In 2013, I took a flight home from Rome and cried in fear throughout. I would not let go of my friend’s hand and suffered wave after wave of suffocating panic until we landed. For the next four years, I refused to get on a plane! If I had the choice to fly to an amazing destination or simply not go, I would stay home every time. I even googled cruise ships across the Atlantic to New York in order to realise my travel dreams (it was expensive and would have taken five days so it didn’t happen)! Bizarrely, avoiding flying actually compounded my fear. Nightmares about flying were a regular occurrence. In addition, I would feel incredibly upset every time I had to miss out on a holiday.
So, two years ago, I became determined to stop letting my fear get the better of me. I booked a flight to Lisbon and used it as motivation to practice all the techniques I could think of in order to beat my fear, and … it actually worked! Granted, I wasn’t cured immediately and there definitely wasn’t a quick fix, however, for each flight I boarded after, I became less and less frightened. Today, I am comfortable taking flights on my own. I would even go as far as to say that I often enjoy the experience.
Although what worked for me may not work for everyone, I want to share the 8 techniques that helped me. Hopefully some of these could work for you too.
A friend gifted me the book ‘Flying with Confidence’ by pilot Captain Steve Allright (what a fitting name!) and it was brilliant. The book is a compilation of tips on how to conquer your fear in addition to mini lessons from pilots on why flying is incredibly safe. It is written in such a matter of fact manner by the people who know best therefore it really helped to put me at ease. All the little things I was worried about, for instance, the sounds and sensations that are experienced when flying, were addressed and explained. This made me realise that each of these things was truly was nothing to worry about.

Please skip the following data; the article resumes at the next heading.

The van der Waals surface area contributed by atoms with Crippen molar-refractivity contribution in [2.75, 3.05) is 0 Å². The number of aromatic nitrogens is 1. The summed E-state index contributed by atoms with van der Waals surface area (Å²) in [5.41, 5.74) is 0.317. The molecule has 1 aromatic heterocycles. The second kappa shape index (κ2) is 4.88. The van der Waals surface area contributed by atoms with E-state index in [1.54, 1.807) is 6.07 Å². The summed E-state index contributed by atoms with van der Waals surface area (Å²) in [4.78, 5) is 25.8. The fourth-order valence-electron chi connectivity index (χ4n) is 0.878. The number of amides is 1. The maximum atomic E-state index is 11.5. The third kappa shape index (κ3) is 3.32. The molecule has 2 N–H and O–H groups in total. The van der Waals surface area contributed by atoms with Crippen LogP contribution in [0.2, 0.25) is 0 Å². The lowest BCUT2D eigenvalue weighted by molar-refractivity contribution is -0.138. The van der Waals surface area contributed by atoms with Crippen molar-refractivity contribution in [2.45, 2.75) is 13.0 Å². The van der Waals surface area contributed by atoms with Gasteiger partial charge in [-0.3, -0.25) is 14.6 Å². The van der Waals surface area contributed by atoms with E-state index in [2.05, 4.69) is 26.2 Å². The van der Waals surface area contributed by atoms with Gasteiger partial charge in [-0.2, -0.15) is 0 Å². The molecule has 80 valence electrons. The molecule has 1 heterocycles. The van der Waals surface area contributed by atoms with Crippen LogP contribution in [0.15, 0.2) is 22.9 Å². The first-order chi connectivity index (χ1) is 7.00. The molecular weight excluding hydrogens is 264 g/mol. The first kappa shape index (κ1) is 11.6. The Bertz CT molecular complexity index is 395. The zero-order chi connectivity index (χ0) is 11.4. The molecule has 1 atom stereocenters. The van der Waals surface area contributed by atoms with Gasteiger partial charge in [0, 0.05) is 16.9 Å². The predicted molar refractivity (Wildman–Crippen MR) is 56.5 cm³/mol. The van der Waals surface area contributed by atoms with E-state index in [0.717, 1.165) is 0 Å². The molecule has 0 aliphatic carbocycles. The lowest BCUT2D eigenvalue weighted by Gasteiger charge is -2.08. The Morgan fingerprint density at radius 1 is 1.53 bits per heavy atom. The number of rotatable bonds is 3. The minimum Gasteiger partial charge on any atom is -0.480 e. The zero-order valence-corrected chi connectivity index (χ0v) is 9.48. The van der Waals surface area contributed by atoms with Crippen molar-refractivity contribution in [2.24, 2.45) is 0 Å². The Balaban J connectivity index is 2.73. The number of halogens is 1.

I also really like these youtube videos: ‘Overcome Fear of Flying: 5 best tips from a flight attendant’ by Fly With Stella and ‘Overcome your Fear of Flying’ by Psychologist Christie Ferrari.
One thing I found didn’t help me (and at times exacerbated my fear) was googling ‘how to overcome a fear of flying’. Although there is a lot of great advice online (hopefully this included!), I would often stumble across articles that started with ‘I am afraid of flying because …’ and launch into a number of terrifying reasons that then fuelled my fear further. As Google recognised my ‘interest’ in planes, it would even start suggesting articles and videos of things that I really did not want to see.
Information is great, but only when visiting the sites that will build confidence with balanced, impartial advice.
The typical ‘you are more likely to have an accident on the way to the airport than on a plane’ is quoted very often, however, reminding myself of this before, and statistically just how safe flying is, during and after the flight did actually help!
It was always great to fly with someone supportive (a friend, family member, partner etc). I would communicate to them before the flight how best they could help.
For me, I think I needed some tough love. If I flew with someone who pandered to my fear and kept asking if I was ok, it would make me feel as if I were more justified in being scared. I took that first flight to Lisbon with my partner and he definitely did not indulge this fear! He acted normally, distracted me and at times lightly made fun of my fear. This maybe sounds a little harsh, but it worked: it made me laugh and view my fear as very irrational which diminished its power. The laughter and light-heartedness shifted my mindset and it was a lot easier to think positively!